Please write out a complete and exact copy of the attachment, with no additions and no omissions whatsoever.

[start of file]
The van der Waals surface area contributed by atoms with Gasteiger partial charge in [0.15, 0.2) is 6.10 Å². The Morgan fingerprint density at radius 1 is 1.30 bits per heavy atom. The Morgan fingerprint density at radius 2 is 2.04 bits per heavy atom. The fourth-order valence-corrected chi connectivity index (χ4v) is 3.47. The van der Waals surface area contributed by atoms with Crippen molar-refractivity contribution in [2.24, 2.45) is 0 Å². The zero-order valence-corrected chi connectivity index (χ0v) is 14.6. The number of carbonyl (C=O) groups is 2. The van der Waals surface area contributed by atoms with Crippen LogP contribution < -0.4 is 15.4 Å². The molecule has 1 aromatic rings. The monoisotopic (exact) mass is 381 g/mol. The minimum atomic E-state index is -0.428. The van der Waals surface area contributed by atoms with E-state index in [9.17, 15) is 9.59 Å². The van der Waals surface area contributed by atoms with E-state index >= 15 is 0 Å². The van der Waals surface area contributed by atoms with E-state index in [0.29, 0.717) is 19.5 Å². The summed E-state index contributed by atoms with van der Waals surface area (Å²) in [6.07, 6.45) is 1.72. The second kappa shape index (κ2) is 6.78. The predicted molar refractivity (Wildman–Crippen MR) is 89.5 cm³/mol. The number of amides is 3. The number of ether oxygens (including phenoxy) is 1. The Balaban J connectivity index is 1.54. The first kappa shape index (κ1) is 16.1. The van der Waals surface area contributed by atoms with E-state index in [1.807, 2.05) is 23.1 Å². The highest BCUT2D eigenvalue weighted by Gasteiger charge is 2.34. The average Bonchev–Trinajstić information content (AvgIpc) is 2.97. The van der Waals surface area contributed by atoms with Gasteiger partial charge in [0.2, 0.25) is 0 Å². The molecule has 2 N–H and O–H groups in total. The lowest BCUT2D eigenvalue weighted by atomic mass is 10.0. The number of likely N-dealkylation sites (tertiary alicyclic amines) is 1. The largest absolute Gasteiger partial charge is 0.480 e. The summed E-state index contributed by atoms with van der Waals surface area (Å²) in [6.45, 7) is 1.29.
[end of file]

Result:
The van der Waals surface area contributed by atoms with Gasteiger partial charge in [0.15, 0.2) is 6.10 Å². The Morgan fingerprint density at radius 1 is 1.30 bits per heavy atom. The Morgan fingerprint density at radius 2 is 2.04 bits per heavy atom. The fourth-order valence-corrected chi connectivity index (χ4v) is 3.47. The van der Waals surface area contributed by atoms with Crippen molar-refractivity contribution in [2.24, 2.45) is 0 Å². The zero-order valence-corrected chi connectivity index (χ0v) is 14.6. The number of carbonyl (C=O) groups is 2. The van der Waals surface area contributed by atoms with Crippen LogP contribution < -0.4 is 15.4 Å². The molecule has 1 aromatic rings. The monoisotopic (exact) mass is 381 g/mol. The minimum atomic E-state index is -0.428. The van der Waals surface area contributed by atoms with E-state index in [9.17, 15) is 9.59 Å². The van der Waals surface area contributed by atoms with E-state index >= 15 is 0 Å². The van der Waals surface area contributed by atoms with E-state index in [0.29, 0.717) is 19.5 Å². The summed E-state index contributed by atoms with van der Waals surface area (Å²) in [6.07, 6.45) is 1.72. The second kappa shape index (κ2) is 6.78. The predicted molar refractivity (Wildman–Crippen MR) is 89.5 cm³/mol. The number of amides is 3. The number of ether oxygens (including phenoxy) is 1. The Balaban J connectivity index is 1.54. The first kappa shape index (κ1) is 16.1. The van der Waals surface area contributed by atoms with E-state index in [1.807, 2.05) is 23.1 Å². The highest BCUT2D eigenvalue weighted by Gasteiger charge is 2.34. The average Bonchev–Trinajstić information content (AvgIpc) is 2.97. The van der Waals surface area contributed by atoms with Gasteiger partial charge in [0.2, 0.25) is 0 Å². The molecule has 2 N–H and O–H groups in total. The lowest BCUT2D eigenvalue weighted by atomic mass is 10.0. The number of likely N-dealkylation sites (tertiary alicyclic amines) is 1. The largest absolute Gasteiger partial charge is 0.480 e. The summed E-state index contributed by atoms with van der Waals surface area (Å²) in [6.45, 7) is 1.29.